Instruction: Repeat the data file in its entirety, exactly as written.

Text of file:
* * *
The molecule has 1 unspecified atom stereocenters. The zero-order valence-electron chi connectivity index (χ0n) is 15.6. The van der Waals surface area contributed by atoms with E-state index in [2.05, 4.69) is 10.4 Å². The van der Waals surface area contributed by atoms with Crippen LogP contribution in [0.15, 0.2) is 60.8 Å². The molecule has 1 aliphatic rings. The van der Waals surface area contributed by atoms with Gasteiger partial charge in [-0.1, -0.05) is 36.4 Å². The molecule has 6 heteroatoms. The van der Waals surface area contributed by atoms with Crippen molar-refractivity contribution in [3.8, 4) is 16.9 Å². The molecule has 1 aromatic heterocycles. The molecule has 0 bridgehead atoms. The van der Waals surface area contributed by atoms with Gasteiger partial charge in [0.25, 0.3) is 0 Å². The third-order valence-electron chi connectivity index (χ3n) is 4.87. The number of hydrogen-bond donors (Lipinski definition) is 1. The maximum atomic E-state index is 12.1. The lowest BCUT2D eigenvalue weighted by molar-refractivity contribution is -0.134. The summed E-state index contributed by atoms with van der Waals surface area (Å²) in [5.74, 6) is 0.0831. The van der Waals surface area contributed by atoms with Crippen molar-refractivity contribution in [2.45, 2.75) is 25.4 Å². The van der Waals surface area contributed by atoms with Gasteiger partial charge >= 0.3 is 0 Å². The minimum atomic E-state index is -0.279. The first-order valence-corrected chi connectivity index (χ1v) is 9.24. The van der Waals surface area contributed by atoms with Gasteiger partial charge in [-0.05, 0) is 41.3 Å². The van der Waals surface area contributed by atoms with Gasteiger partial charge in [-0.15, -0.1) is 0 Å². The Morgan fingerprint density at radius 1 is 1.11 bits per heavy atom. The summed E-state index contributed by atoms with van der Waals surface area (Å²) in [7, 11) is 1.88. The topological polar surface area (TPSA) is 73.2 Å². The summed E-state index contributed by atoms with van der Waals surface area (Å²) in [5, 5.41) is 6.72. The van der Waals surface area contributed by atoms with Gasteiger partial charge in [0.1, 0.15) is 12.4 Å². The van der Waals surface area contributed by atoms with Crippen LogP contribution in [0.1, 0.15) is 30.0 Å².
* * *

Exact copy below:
The molecule has 1 unspecified atom stereocenters. The zero-order valence-electron chi connectivity index (χ0n) is 15.6. The van der Waals surface area contributed by atoms with E-state index in [2.05, 4.69) is 10.4 Å². The van der Waals surface area contributed by atoms with Crippen LogP contribution in [0.15, 0.2) is 60.8 Å². The molecule has 1 aliphatic rings. The van der Waals surface area contributed by atoms with Gasteiger partial charge in [-0.1, -0.05) is 36.4 Å². The molecule has 6 heteroatoms. The van der Waals surface area contributed by atoms with Crippen molar-refractivity contribution in [3.8, 4) is 16.9 Å². The molecule has 1 aromatic heterocycles. The molecule has 0 bridgehead atoms. The van der Waals surface area contributed by atoms with Gasteiger partial charge in [0.25, 0.3) is 0 Å². The third-order valence-electron chi connectivity index (χ3n) is 4.87. The number of hydrogen-bond donors (Lipinski definition) is 1. The maximum atomic E-state index is 12.1. The lowest BCUT2D eigenvalue weighted by molar-refractivity contribution is -0.134. The summed E-state index contributed by atoms with van der Waals surface area (Å²) in [5.74, 6) is 0.0831. The van der Waals surface area contributed by atoms with Crippen molar-refractivity contribution in [2.45, 2.75) is 25.4 Å². The van der Waals surface area contributed by atoms with Gasteiger partial charge >= 0.3 is 0 Å². The minimum atomic E-state index is -0.279. The first-order valence-corrected chi connectivity index (χ1v) is 9.24. The van der Waals surface area contributed by atoms with Gasteiger partial charge in [-0.05, 0) is 41.3 Å². The van der Waals surface area contributed by atoms with Gasteiger partial charge in [-0.15, -0.1) is 0 Å². The Morgan fingerprint density at radius 1 is 1.11 bits per heavy atom. The summed E-state index contributed by atoms with van der Waals surface area (Å²) in [7, 11) is 1.88. The topological polar surface area (TPSA) is 73.2 Å². The summed E-state index contributed by atoms with van der Waals surface area (Å²) in [5, 5.41) is 6.72. The van der Waals surface area contributed by atoms with Gasteiger partial charge in [0.1, 0.15) is 12.4 Å². The van der Waals surface area contributed by atoms with Crippen LogP contribution in [0.1, 0.15) is 30.0 Å².